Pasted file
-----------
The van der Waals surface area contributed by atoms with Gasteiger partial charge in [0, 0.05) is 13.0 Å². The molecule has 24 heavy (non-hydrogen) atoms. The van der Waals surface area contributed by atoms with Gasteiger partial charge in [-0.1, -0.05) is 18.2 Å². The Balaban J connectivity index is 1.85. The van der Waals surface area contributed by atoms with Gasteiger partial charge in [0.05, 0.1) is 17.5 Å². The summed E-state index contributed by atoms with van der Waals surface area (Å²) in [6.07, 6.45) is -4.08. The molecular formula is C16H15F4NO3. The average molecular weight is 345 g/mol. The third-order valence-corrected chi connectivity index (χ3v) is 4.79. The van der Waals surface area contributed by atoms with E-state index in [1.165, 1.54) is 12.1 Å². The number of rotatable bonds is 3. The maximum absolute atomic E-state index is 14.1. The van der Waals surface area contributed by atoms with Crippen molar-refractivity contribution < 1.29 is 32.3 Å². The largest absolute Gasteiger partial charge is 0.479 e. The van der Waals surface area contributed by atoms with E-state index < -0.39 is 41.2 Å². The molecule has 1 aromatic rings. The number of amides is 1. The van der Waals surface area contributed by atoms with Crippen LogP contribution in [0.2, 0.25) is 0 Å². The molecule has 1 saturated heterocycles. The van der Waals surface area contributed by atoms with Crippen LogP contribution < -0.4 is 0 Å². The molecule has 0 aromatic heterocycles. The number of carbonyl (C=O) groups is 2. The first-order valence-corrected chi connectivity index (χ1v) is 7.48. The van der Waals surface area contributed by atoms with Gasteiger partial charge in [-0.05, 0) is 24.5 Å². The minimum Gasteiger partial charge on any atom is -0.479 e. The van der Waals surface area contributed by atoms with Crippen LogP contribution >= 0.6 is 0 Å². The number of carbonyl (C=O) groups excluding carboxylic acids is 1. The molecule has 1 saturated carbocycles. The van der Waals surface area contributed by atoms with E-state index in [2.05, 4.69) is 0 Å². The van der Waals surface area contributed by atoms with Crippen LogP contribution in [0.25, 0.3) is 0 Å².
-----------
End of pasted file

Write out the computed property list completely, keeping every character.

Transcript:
The van der Waals surface area contributed by atoms with Gasteiger partial charge in [0, 0.05) is 13.0 Å². The molecule has 24 heavy (non-hydrogen) atoms. The van der Waals surface area contributed by atoms with Gasteiger partial charge in [-0.1, -0.05) is 18.2 Å². The Balaban J connectivity index is 1.85. The van der Waals surface area contributed by atoms with Gasteiger partial charge in [0.05, 0.1) is 17.5 Å². The summed E-state index contributed by atoms with van der Waals surface area (Å²) in [6.07, 6.45) is -4.08. The molecular formula is C16H15F4NO3. The average molecular weight is 345 g/mol. The third-order valence-corrected chi connectivity index (χ3v) is 4.79. The van der Waals surface area contributed by atoms with E-state index in [1.165, 1.54) is 12.1 Å². The number of rotatable bonds is 3. The maximum absolute atomic E-state index is 14.1. The van der Waals surface area contributed by atoms with Crippen molar-refractivity contribution < 1.29 is 32.3 Å². The largest absolute Gasteiger partial charge is 0.479 e. The van der Waals surface area contributed by atoms with E-state index < -0.39 is 41.2 Å². The molecule has 1 aromatic rings. The number of amides is 1. The van der Waals surface area contributed by atoms with Crippen LogP contribution in [0.2, 0.25) is 0 Å². The molecule has 1 saturated heterocycles. The van der Waals surface area contributed by atoms with Crippen LogP contribution < -0.4 is 0 Å². The molecule has 0 aromatic heterocycles. The number of carbonyl (C=O) groups is 2. The first-order valence-corrected chi connectivity index (χ1v) is 7.48. The van der Waals surface area contributed by atoms with Gasteiger partial charge in [-0.05, 0) is 24.5 Å². The minimum Gasteiger partial charge on any atom is -0.479 e. The van der Waals surface area contributed by atoms with Crippen LogP contribution >= 0.6 is 0 Å². The number of carbonyl (C=O) groups excluding carboxylic acids is 1. The molecule has 1 saturated carbocycles. The van der Waals surface area contributed by atoms with E-state index in [2.05, 4.69) is 0 Å². The van der Waals surface area contributed by atoms with Crippen LogP contribution in [0.25, 0.3) is 0 Å².